Paintings | 16th Century | Guido Reni | The Infant Jesus sleeping on the cross | Expertise


76 x 64,5 cm
Oil on canvas
1625 ca.


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The Infant Jesus sleeping on the cross

Guido Reni

The Expertise


1) “Sweetness, Grace and Perfection”. Before this painting I can find no better words than the simple and human ones used by Sandrart to decipher Guido’s insight into beauty, almost as if it was spontaneous or inherent. And which subject does best embody such apparent simplicity of enchantment other than the baby, the putto, or better the fleshy putto, namely what Reni had learned to depict, according to Malvasia, from Ludovico: that is “the way of painting putti in a manner that the superabundant plumpness of the flesh would cover even the most pronounced muscle”. However, in other instances Reni connected such skill of his to the example of Bagnacavallo: “he praised Bagnacavallo for the putti and was proud of having learned from him how to make them so buttery and plump”. And this Infant Jesus appears “buttery” indeed, while sleeping with his head delicately resting on the bent arm; he is laying on a pink robe; the blonde-reddish hair is blown by a gentle breeze that we may almost sense. Nothing can disturb the sweetness of such rest, not even the cross on which the infant is laying, nor the crown of thorns or the thin nails on the foreground, forebodings of a suffering and of a passion alien to the metaphysical yet very human and affectionate tranquillity of the scene. Behind the boy, a shadowy hill slopes gently, while on the right the airy landscape widens up onto an open plane where in the distance a shimmering strip of blue flickers: an outline of a marine scene where two tiny sails stand out – just two brush strokes of white and blue – almost a signature of Guido. The sky is made of layers of colours, applied almost with a spatolato technique, that merge on the left with the dark tones of the shadowy hill. The subject matter of the Infant Jesus laying or sleeping on the cross bears an allusion to the divine love and to the sacrifice of Christ and is inspired by the Song of Songs (V, 2), but together with the Classical model of the sleeping Cupid it must have entered Reni’s repertory quite precociously, already at the beginning of the second decade of the 17th century, the same period in which he painted the small charming angels in Bologna’s Santa Maria dei Servi. A transcendent and melancholic development of the subject of the Infant Jesus reclining, or more often sleeping, with which the painter had repeatedly and frequently busied himself since the beginning of the century, both as a reference to the Virgin and as an isolated figure. This painting – of which the many afterthoughts give a proof of its being the first version – is clearly the prototype, hitherto thought to be lost, of a large series of copies and filiations, starting from the small scale canvas (30 x 23,75 cm), now in Washington, Osuna Gallery, that appears among the new attributions (n. 17 in the catalogue) in Stephen Pepper’s monograph on Reni (English edition of 1984, Italian edition of 1988) and that Pepper places chronologically in the first half of 1614, that is the same period to which belongs the Aurora fresco on the ceiling of Cardinal Scipione Borghese’s Casino in Rome, on grounds of close stylistic analogies between the two works, notwithstanding the huge difference in scale. Compared to this painting, the canvas in Washington appears to have much more contrast and is characterized by an opposition of tones far away from this extraordinary harmonious softness of colours. Here the light isolates before our eyes the Infant, caresses his shapes, emphasizes the pink colour of his complexion imbuing it with the reflection of the robe on which he rests, shapes his volumes and the delicate shady areas. Here the sky becomes a companion of the background with its tones: almost gloomy on the left, it gradually opens to the radiance of the landscape on the right. It is enough to rejoice for the reappearance of a work thought to be lost, fundamental for the development and the evolution of an extremely successful subject in Reni’s and his circle’s following career, a subject that since the 1620s was often repeated by Reni, who also created a version in which the cross and the boy are placed diagonally and another one devoid of the symbols of the Passion. Among the filiations suffice here to mention a painting in the Palatine Gallery of Florence: a wooden panel of 34 x 43 cm (inv. 1890 n. 1358) depicting an Infant Jesus sleeping on the Cross, datable around 1620, once attributed to Barocci and then to Cristoforo Allori, while today considered rather close to Bilivert. Amid the many variations, the sources refer especially to an Infant Jesus sleeping on a skull, in the collection of the last Prince Barberini in Rome, and an “Infant Jesus Our Lord sleeping with the skull of death. Crown of thorns, by the hand of Guido Reni, once belonging to the Duke of Parma”: it is the painting in the Farnese Collection (today housed in Naples, in the National Museum of Capodimonte) attributed to Reni’s workshop (cm. 68 x 82). The “Baby sleeping with the Death and the symbols of the Passion” was displayed in Parma in Palazzo Ducale: Montesquieu, visiting the collection in 1729, mentions it together with a few other works he believed to be of excellent quality. For the whole of the 19th century the work was considered an original. The painting has been restored by Ottorino Nonfarmale and is thus today in an excellent state of preservation. (13th March 2007 - Andrea Emiliani)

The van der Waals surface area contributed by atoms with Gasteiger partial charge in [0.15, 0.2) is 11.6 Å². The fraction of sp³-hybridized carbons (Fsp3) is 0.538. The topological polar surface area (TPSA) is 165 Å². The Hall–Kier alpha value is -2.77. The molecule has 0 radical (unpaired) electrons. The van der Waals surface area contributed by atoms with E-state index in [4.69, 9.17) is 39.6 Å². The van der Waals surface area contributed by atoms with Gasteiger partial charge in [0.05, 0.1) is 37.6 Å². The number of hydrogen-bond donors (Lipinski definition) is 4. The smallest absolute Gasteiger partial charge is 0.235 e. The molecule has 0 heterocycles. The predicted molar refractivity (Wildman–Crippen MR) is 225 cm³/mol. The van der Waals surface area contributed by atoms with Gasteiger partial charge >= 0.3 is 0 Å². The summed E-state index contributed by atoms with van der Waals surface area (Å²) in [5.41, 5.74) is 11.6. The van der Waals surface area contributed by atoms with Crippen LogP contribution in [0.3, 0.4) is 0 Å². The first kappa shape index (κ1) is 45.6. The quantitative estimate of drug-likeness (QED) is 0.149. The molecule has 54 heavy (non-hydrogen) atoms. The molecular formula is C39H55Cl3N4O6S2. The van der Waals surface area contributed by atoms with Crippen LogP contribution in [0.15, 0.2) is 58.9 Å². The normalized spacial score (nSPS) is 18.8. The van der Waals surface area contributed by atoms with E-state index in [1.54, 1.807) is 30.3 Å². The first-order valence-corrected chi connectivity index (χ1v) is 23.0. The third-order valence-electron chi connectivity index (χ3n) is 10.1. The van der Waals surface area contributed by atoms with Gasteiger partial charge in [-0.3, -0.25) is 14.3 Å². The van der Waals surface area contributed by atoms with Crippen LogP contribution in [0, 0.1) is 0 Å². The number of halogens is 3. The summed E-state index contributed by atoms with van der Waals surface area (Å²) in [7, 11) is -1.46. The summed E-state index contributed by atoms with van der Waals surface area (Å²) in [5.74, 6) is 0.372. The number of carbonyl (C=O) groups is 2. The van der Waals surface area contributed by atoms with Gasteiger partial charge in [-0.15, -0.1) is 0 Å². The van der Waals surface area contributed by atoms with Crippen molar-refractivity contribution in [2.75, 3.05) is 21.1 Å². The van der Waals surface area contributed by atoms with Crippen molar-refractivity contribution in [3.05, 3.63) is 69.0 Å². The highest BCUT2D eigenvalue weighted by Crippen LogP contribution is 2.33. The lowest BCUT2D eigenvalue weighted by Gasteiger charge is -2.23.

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2) Reni, after an apprenticeship with the Flemish painter Calvaert, became a follower of the Carracci brothers and a notable testimony of this early period is this painting dated by Andrea Emiliani around the second half of the second decade of the 17th century, more or less at the time when Reni was engaged with the “Chariot of Aurora” for Cardinal Scipione Borghese, one of his utmost masterpieces ever. The Infant Jesus Sleeping is one of those subjects that Reni loved replicating because of the great favour that such themes met in the cultured circle of Roman and Bolognese collectors. Reni had invented a new idea in the painting field, that of combining in the same depiction a sacred subject with a profane one. The Infant Jesus Sleeping is the symbol of the Passion, since he is lying down as he will be on the sudarium and he is portrayed in the meditation posture with the hand pressed over the cheek, conveying a sense deep melancholy that burdens the whole image. Yet, at the same time, the figure is set within a scenery of simple and sublime beauty as if it was that of a boy resting peacefully in a delightful place, without further religious significance. In a painting such as this, Reni was thus reaching that dimension of balance and beauty that will always remain characteristic of his work. There is no doubt that amongst the copies known of this magnificent theme, the one in the Collection is the best from a qualitative point of view and the most important one on the historical side.